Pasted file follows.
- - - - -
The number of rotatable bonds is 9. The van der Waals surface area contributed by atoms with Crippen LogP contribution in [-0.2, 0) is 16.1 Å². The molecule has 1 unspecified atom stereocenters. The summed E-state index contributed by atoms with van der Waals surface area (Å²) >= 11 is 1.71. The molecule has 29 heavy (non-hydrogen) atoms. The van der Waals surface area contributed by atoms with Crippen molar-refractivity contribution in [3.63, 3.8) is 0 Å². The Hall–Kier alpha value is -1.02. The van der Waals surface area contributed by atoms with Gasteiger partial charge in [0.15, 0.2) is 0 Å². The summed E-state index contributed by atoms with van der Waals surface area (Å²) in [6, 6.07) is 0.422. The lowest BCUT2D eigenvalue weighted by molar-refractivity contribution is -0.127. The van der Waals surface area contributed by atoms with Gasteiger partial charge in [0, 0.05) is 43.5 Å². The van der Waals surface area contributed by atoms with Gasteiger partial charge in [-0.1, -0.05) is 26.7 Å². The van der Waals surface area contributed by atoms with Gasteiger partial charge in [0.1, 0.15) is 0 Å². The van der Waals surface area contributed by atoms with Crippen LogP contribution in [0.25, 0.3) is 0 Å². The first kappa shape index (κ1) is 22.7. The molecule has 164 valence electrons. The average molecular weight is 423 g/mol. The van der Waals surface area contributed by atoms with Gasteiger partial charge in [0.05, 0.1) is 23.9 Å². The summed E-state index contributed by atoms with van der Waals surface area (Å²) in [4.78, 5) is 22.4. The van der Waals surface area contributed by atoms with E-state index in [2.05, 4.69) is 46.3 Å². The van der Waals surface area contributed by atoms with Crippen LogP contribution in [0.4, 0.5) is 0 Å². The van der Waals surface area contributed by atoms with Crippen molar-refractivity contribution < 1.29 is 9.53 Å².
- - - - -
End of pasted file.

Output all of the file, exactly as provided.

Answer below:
The number of rotatable bonds is 9. The van der Waals surface area contributed by atoms with Crippen LogP contribution in [-0.2, 0) is 16.1 Å². The molecule has 1 unspecified atom stereocenters. The summed E-state index contributed by atoms with van der Waals surface area (Å²) >= 11 is 1.71. The molecule has 29 heavy (non-hydrogen) atoms. The van der Waals surface area contributed by atoms with Crippen molar-refractivity contribution in [3.63, 3.8) is 0 Å². The Hall–Kier alpha value is -1.02. The van der Waals surface area contributed by atoms with Gasteiger partial charge in [0.15, 0.2) is 0 Å². The summed E-state index contributed by atoms with van der Waals surface area (Å²) in [6, 6.07) is 0.422. The lowest BCUT2D eigenvalue weighted by molar-refractivity contribution is -0.127. The van der Waals surface area contributed by atoms with Gasteiger partial charge in [0, 0.05) is 43.5 Å². The van der Waals surface area contributed by atoms with Gasteiger partial charge in [-0.1, -0.05) is 26.7 Å². The van der Waals surface area contributed by atoms with Gasteiger partial charge in [0.1, 0.15) is 0 Å². The van der Waals surface area contributed by atoms with Crippen LogP contribution in [0.25, 0.3) is 0 Å². The first kappa shape index (κ1) is 22.7. The molecule has 164 valence electrons. The average molecular weight is 423 g/mol. The van der Waals surface area contributed by atoms with Gasteiger partial charge in [0.05, 0.1) is 23.9 Å². The summed E-state index contributed by atoms with van der Waals surface area (Å²) in [4.78, 5) is 22.4. The van der Waals surface area contributed by atoms with E-state index in [2.05, 4.69) is 46.3 Å². The van der Waals surface area contributed by atoms with Crippen LogP contribution in [0.4, 0.5) is 0 Å². The van der Waals surface area contributed by atoms with Crippen molar-refractivity contribution < 1.29 is 9.53 Å².